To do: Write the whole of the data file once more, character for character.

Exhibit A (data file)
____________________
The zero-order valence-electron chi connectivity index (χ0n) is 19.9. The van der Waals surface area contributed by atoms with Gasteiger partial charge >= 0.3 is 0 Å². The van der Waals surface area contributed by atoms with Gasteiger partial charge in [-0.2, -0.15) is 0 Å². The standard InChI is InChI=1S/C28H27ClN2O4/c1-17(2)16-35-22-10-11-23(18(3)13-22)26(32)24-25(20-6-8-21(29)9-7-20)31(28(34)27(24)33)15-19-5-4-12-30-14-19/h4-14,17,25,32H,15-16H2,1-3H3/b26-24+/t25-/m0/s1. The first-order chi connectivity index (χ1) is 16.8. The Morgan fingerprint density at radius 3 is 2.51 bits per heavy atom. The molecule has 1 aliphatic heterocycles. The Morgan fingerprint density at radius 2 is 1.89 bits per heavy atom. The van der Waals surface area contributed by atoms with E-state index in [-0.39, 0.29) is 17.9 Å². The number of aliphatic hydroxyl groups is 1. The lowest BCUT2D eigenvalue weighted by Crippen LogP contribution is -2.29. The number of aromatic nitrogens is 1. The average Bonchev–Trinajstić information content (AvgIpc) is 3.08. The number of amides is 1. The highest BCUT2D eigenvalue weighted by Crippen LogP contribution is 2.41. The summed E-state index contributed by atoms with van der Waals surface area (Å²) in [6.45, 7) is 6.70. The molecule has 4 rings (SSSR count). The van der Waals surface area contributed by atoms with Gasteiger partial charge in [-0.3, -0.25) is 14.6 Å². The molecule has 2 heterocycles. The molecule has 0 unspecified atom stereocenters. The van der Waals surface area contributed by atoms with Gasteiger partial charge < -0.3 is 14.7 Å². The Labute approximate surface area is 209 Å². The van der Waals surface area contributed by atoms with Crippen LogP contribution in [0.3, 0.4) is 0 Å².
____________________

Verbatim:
The zero-order valence-electron chi connectivity index (χ0n) is 19.9. The van der Waals surface area contributed by atoms with Gasteiger partial charge >= 0.3 is 0 Å². The van der Waals surface area contributed by atoms with Gasteiger partial charge in [-0.2, -0.15) is 0 Å². The standard InChI is InChI=1S/C28H27ClN2O4/c1-17(2)16-35-22-10-11-23(18(3)13-22)26(32)24-25(20-6-8-21(29)9-7-20)31(28(34)27(24)33)15-19-5-4-12-30-14-19/h4-14,17,25,32H,15-16H2,1-3H3/b26-24+/t25-/m0/s1. The first-order chi connectivity index (χ1) is 16.8. The Morgan fingerprint density at radius 3 is 2.51 bits per heavy atom. The molecule has 1 aliphatic heterocycles. The Morgan fingerprint density at radius 2 is 1.89 bits per heavy atom. The van der Waals surface area contributed by atoms with E-state index in [-0.39, 0.29) is 17.9 Å². The number of aliphatic hydroxyl groups is 1. The lowest BCUT2D eigenvalue weighted by Crippen LogP contribution is -2.29. The number of aromatic nitrogens is 1. The average Bonchev–Trinajstić information content (AvgIpc) is 3.08. The number of amides is 1. The highest BCUT2D eigenvalue weighted by Crippen LogP contribution is 2.41. The summed E-state index contributed by atoms with van der Waals surface area (Å²) in [6.45, 7) is 6.70. The molecule has 4 rings (SSSR count). The van der Waals surface area contributed by atoms with Gasteiger partial charge in [-0.3, -0.25) is 14.6 Å². The molecule has 2 heterocycles. The molecule has 0 unspecified atom stereocenters. The van der Waals surface area contributed by atoms with Gasteiger partial charge < -0.3 is 14.7 Å². The Labute approximate surface area is 209 Å². The van der Waals surface area contributed by atoms with Crippen LogP contribution in [0.3, 0.4) is 0 Å².